U.S. stocks on Thursday pared losses following a report that Greece had reached an agreement with the European Union and International Monetary Fund regarding a five-year austerity plan.
The Dow Jones industrial average closed down 59.67 points, or 0.49%, at 12,050.00; the S&P 500 fell 3.64 points, or 0.28%, ending at 1,283.50; and the Nasdaq composite closed up 17.56 points, or 0.66%, at 2,686.75. All numbers are preliminary.
Measures proposed by Greek Finance Minister Evangelos Venizelos to complete a €78 billion ($111 billion) austerity package required to win a bailout were endorsed by EU and IMF officials, said a person familiar with the matter.
The S&P 500 had tumbled as much as 1.9% earlier in the day, while the Dow had declined as much as 1.1%. The fall was fueled by a 4.6% decline in oil, erasing its gains for the year, after the International Energy Agency said its members would release crude from strategic reserves.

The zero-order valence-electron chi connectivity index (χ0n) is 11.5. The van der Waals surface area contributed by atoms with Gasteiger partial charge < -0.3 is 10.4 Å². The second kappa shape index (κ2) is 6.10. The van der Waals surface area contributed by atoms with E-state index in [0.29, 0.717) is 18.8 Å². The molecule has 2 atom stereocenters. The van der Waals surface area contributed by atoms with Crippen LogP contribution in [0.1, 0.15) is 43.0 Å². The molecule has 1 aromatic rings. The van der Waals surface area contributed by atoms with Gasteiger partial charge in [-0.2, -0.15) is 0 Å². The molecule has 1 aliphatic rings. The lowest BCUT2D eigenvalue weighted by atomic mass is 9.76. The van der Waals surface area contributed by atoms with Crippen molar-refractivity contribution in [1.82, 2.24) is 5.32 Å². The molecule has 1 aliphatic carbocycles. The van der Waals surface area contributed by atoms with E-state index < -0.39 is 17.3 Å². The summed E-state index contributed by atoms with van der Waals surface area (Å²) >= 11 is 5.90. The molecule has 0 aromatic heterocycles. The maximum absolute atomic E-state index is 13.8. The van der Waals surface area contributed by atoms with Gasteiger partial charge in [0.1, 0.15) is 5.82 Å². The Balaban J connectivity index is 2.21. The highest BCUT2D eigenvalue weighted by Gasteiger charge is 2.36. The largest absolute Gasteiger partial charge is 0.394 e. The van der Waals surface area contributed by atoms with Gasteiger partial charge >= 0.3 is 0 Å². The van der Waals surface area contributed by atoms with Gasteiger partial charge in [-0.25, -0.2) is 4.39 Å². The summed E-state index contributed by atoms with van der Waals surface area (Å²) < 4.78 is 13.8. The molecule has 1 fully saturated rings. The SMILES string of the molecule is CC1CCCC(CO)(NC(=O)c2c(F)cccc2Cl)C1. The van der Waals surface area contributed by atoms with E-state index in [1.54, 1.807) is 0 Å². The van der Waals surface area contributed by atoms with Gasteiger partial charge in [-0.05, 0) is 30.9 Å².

The agency announced the release of 2 million barrels a day for 30 days beginning next week to help make up for a Libyan supply disruption.
Also hurting stocks was a Labor Department report that applications for jobless benefits increased by 9,000 to 429,000 last week. Purchases of new U.S. houses fell in May for the first time in three months, showing the industry is struggling to gain momentum. Sales dropped 2.1% to a 319,000 annual pace last month, figures from the Commerce Department showed.